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Recognition of Foreign Judgments in Ireland

Recognition of Foreign Judgments in Ireland

Recognition of foreign judgments in Ireland is performed in accordance with specific legislation in this sense. Foreign investors who want to enforce the recognition of a decision imposed by the legislation of a foreign country can address to our team of Irish lawyers on this matter. Our attorneys can provide assistance on the provisions of this legislation, which may differ in accordance with the country in which the case has been settled. 

Irish legislation for the recognition of foreign judgments 

The recognition of foreign judgments in Ireland is done in accordance with the country of origin where the judgments have been established. As such, the main rule of law for the enforcement of foreign judgments, regardless if they are civil or commercial matters, is the Council Regulation No. 44/2001. The law is available for foreign judgments established within the European Union’s member states. 

The legislation applicable in this sense for judgments between member states of the European Union (EU) and members of the European Free Trade Association (EFTA) is the Lugano Convention. EFTA is comprised of the following states: 

• Iceland; 

• Liechtenstein;

• Norway;

• Switzerland. 

Our team of Irish solicitors can provide you with assistance on the procedure to recognize a foreign judgment in Ireland

Legal procedure for the recognition of foreign judgments in Ireland 

foreign judgment in Ireland is recognized by the statutory bodies in accordance with the provisions of the Council Regulation No. 44/2001. In this sense, the articles 32 and 56 stipulate the procedure for the legal judgments set out on the EU’s territory.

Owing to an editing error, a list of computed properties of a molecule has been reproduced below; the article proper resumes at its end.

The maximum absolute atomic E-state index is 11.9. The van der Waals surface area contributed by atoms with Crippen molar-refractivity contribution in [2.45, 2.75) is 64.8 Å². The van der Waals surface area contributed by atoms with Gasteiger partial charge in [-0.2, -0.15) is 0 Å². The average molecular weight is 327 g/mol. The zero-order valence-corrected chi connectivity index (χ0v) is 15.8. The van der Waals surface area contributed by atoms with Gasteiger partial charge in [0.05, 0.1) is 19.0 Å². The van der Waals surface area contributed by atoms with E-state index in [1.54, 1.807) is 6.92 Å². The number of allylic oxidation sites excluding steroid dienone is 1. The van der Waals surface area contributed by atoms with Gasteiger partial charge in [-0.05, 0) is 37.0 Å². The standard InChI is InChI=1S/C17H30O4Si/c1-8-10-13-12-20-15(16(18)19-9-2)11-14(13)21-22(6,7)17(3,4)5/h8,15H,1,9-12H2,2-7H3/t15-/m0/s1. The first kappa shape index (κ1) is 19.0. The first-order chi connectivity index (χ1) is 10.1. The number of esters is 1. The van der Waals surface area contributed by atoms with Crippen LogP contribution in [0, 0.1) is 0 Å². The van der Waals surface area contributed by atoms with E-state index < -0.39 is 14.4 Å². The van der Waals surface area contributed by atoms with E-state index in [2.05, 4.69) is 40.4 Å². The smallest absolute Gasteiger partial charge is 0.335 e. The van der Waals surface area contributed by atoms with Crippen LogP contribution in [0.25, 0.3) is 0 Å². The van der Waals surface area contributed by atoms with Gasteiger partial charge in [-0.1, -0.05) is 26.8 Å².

The first step for the recognition of a foreign judgment established under the legislation of an EU member state is to file an application to the Master of the High Court in Ireland. The application should contain two main documents: Notice of Motion and Grounding Affidavit; at the same time, according with the stipulations of the Article 53, the person is required to file the original judgment or an authenticated copy of the document, as well as documents which can provide all the required information on the case which was settled in the respective EU country

The High Court will analyze the case and offer the legal recognition of the decision set out in an EU court, but it is important to know that the court can refuse the recognition on the grounds of jurisdiction or other legal reasoning. 

If you need further information on the recognition of foreign judgments in Ireland, please contact our team of Irish solicitors, who can provide you with legal assistance for this procedure.